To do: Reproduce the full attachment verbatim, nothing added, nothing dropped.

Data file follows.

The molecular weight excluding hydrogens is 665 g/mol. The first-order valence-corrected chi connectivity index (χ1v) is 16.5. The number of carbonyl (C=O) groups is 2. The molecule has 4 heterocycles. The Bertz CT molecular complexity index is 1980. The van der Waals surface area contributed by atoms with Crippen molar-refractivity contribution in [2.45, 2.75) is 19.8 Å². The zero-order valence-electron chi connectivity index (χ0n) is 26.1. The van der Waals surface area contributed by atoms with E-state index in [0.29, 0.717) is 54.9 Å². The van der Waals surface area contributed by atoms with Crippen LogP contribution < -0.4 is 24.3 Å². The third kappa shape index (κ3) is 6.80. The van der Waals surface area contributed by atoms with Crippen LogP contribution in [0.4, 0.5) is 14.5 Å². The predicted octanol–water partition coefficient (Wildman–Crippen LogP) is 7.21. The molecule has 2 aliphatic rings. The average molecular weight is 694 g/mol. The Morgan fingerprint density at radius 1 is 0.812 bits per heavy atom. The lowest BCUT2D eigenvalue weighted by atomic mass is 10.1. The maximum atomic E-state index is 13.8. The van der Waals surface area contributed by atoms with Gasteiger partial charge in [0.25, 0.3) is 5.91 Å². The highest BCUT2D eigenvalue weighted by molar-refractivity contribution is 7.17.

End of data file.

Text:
The molecular weight excluding hydrogens is 665 g/mol. The first-order valence-corrected chi connectivity index (χ1v) is 16.5. The number of carbonyl (C=O) groups is 2. The molecule has 4 heterocycles. The Bertz CT molecular complexity index is 1980. The van der Waals surface area contributed by atoms with Crippen molar-refractivity contribution in [2.45, 2.75) is 19.8 Å². The zero-order valence-electron chi connectivity index (χ0n) is 26.1. The van der Waals surface area contributed by atoms with E-state index in [0.29, 0.717) is 54.9 Å². The van der Waals surface area contributed by atoms with Crippen LogP contribution < -0.4 is 24.3 Å². The third kappa shape index (κ3) is 6.80. The van der Waals surface area contributed by atoms with Crippen LogP contribution in [0.4, 0.5) is 14.5 Å². The predicted octanol–water partition coefficient (Wildman–Crippen LogP) is 7.21. The molecule has 2 aliphatic rings. The average molecular weight is 694 g/mol. The Morgan fingerprint density at radius 1 is 0.812 bits per heavy atom. The lowest BCUT2D eigenvalue weighted by atomic mass is 10.1. The maximum atomic E-state index is 13.8. The van der Waals surface area contributed by atoms with Gasteiger partial charge in [0.25, 0.3) is 5.91 Å². The highest BCUT2D eigenvalue weighted by molar-refractivity contribution is 7.17.